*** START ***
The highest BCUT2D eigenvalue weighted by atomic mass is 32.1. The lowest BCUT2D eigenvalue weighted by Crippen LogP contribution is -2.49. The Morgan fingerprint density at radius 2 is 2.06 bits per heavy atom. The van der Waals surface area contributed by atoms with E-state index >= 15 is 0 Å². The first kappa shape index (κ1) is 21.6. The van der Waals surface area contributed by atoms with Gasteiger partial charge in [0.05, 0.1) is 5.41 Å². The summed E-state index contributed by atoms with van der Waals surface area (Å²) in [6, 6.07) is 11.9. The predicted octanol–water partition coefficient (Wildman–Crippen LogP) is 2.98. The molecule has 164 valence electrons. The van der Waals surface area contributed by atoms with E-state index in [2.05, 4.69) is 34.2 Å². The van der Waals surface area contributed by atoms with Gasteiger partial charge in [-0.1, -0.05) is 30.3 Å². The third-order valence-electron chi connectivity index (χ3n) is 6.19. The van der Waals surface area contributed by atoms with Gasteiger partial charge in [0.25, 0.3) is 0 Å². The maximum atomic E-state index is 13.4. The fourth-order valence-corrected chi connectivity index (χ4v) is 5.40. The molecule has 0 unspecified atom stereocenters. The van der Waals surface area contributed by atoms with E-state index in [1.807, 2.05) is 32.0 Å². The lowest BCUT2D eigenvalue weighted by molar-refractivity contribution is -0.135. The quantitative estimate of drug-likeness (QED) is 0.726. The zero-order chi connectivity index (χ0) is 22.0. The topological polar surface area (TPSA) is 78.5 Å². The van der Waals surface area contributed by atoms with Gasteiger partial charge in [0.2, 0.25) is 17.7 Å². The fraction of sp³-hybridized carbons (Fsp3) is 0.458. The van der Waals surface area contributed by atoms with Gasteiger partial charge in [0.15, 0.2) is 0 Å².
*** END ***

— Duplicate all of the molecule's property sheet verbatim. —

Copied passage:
The highest BCUT2D eigenvalue weighted by atomic mass is 32.1. The lowest BCUT2D eigenvalue weighted by Crippen LogP contribution is -2.49. The Morgan fingerprint density at radius 2 is 2.06 bits per heavy atom. The van der Waals surface area contributed by atoms with E-state index >= 15 is 0 Å². The first kappa shape index (κ1) is 21.6. The van der Waals surface area contributed by atoms with Gasteiger partial charge in [0.05, 0.1) is 5.41 Å². The summed E-state index contributed by atoms with van der Waals surface area (Å²) in [6, 6.07) is 11.9. The predicted octanol–water partition coefficient (Wildman–Crippen LogP) is 2.98. The molecule has 164 valence electrons. The van der Waals surface area contributed by atoms with E-state index in [2.05, 4.69) is 34.2 Å². The van der Waals surface area contributed by atoms with Gasteiger partial charge in [-0.1, -0.05) is 30.3 Å². The third-order valence-electron chi connectivity index (χ3n) is 6.19. The van der Waals surface area contributed by atoms with Gasteiger partial charge in [0.25, 0.3) is 0 Å². The maximum atomic E-state index is 13.4. The fourth-order valence-corrected chi connectivity index (χ4v) is 5.40. The molecule has 0 unspecified atom stereocenters. The van der Waals surface area contributed by atoms with E-state index in [1.807, 2.05) is 32.0 Å². The lowest BCUT2D eigenvalue weighted by molar-refractivity contribution is -0.135. The quantitative estimate of drug-likeness (QED) is 0.726. The zero-order chi connectivity index (χ0) is 22.0. The topological polar surface area (TPSA) is 78.5 Å². The van der Waals surface area contributed by atoms with Gasteiger partial charge in [0.2, 0.25) is 17.7 Å². The fraction of sp³-hybridized carbons (Fsp3) is 0.458. The van der Waals surface area contributed by atoms with Gasteiger partial charge in [0.15, 0.2) is 0 Å².